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Grinnell College is ready to host vaccination clinics, when the time is right

Dr. Laura Ferguson, physician at Family Medicine in Grinnell, receiving her COVID-19 vaccine. Photo contributed by UnityPoint.

Grinnell College has registered to become a vaccine distribution site, meaning that once COVID-19 vaccines become more widely available they may be administered at the College.   

The decision over whether to administer vaccines at the College would be made by public health authorities if they find it necessary, said Heather Cox, the College’s director of emergency management, in an email to The S&B. At the moment, College facilities aren’t needed because there aren’t enough doses available to necessitate a larger space for vaccine administration.  

Cox wrote that the College registered with the Iowa Department of Public Health to be a Vaccine Provider Organization. “The county and hospital are aware of our status as an approved organization, so the wheels can turn very quickly if they need to partner [with us] in the future.”   

So far, supplies of vaccines in Poweshiek County have been limited enough that extra space at the College isn’t required. According to Iowa Department of Public Health data, as of Feb. 25, 2,154 Poweshiek County residents, about 12 percent, have received their first dose, with 650 of those having received a second dose as well. That means the county has administered about 1,155 vaccine doses in the last three weeks. Poweshiek County and Iowa are still behind the national vaccination rate of nearly 14 percent.    

Poweshiek county still trails the US average for vaccinations.

But as the FDA mulls approving the single-dose vaccine produced by Johnson & Johnson, vaccine supplies may increase rapidly. In addition to offering up large College-owned facilities, Cox said that Poweshiek County Public Health could ask for assistance from SHAW nurses in administering vaccines, should the number require it.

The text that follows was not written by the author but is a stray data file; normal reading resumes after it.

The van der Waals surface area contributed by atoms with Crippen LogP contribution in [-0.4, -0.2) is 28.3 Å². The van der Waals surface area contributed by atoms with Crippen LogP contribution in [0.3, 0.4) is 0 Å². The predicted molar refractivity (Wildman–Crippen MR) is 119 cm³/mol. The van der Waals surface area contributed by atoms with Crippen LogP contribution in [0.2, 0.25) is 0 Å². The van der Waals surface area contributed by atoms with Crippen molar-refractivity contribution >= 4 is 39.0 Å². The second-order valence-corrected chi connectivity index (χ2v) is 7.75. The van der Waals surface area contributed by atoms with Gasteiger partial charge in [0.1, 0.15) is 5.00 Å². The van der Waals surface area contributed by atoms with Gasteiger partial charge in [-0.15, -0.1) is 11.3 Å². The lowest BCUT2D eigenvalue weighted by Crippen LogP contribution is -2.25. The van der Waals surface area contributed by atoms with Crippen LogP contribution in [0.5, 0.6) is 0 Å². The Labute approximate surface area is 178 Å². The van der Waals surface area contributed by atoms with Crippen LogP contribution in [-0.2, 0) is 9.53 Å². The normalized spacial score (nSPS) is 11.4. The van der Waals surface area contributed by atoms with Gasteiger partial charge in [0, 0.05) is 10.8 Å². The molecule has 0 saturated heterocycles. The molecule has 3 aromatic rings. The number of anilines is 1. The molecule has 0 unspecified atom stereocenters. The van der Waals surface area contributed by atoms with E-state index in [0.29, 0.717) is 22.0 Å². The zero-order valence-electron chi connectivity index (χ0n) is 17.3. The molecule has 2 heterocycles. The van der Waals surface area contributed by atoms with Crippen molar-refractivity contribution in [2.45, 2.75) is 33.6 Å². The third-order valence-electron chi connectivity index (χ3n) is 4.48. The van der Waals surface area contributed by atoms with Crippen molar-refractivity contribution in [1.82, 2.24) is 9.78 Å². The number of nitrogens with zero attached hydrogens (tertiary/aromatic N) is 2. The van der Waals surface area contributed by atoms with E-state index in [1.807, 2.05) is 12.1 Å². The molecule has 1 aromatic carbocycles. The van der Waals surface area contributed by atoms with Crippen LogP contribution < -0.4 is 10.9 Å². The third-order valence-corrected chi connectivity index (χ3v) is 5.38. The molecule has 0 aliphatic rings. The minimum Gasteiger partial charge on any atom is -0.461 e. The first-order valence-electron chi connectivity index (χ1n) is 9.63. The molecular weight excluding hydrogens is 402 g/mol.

The College also has freezers capable of maintaining the low temperatures required to store the Pfizer-BioNTech vaccine, something that Grinnell Regional Medical Center, the only other site where vaccines are currently being stored, can’t currently do.   

“We do have the capability to store both the Pfizer-BioNTech and Moderna vaccines,” Cox wrote. “Freezer space has been designated for use by the county if needed, or for our use if direct procurement becomes available.”      

By press time, Public Health and GRMC had not responded to The S&B’s questions about when College facilities might be used for vaccine distribution. So far, all vaccinations have been carried out at GRMC with the Moderna vaccine, which doesn’t need the same cold storage requirements as the Pfizer-BioNTech inoculation.      

A small number of doses were also allocated for distribution by HyVee pharmacy on Feb. 19, according to a statement from Public Health. As of Feb. 26, all of those doses have been administered, according to the HyVee appointment scheduling website.      

For now, though, Poweshiek County Public Health is pushing forward with a rough schedule of two vaccination clinics each week, the most recent being held on Feb. 22 and Feb. 24. Residents who are eligible to be vaccinated under Iowa’s Phase 1B, including those 65 or over and some essential workers, can make an appointment for vaccination by calling Poweshiek County Public Health at (641) 269-9200.   

The next clinics will be held on March 2 and March 4; Public Health provides regular updates about the availability of appointments on its Facebook page.   

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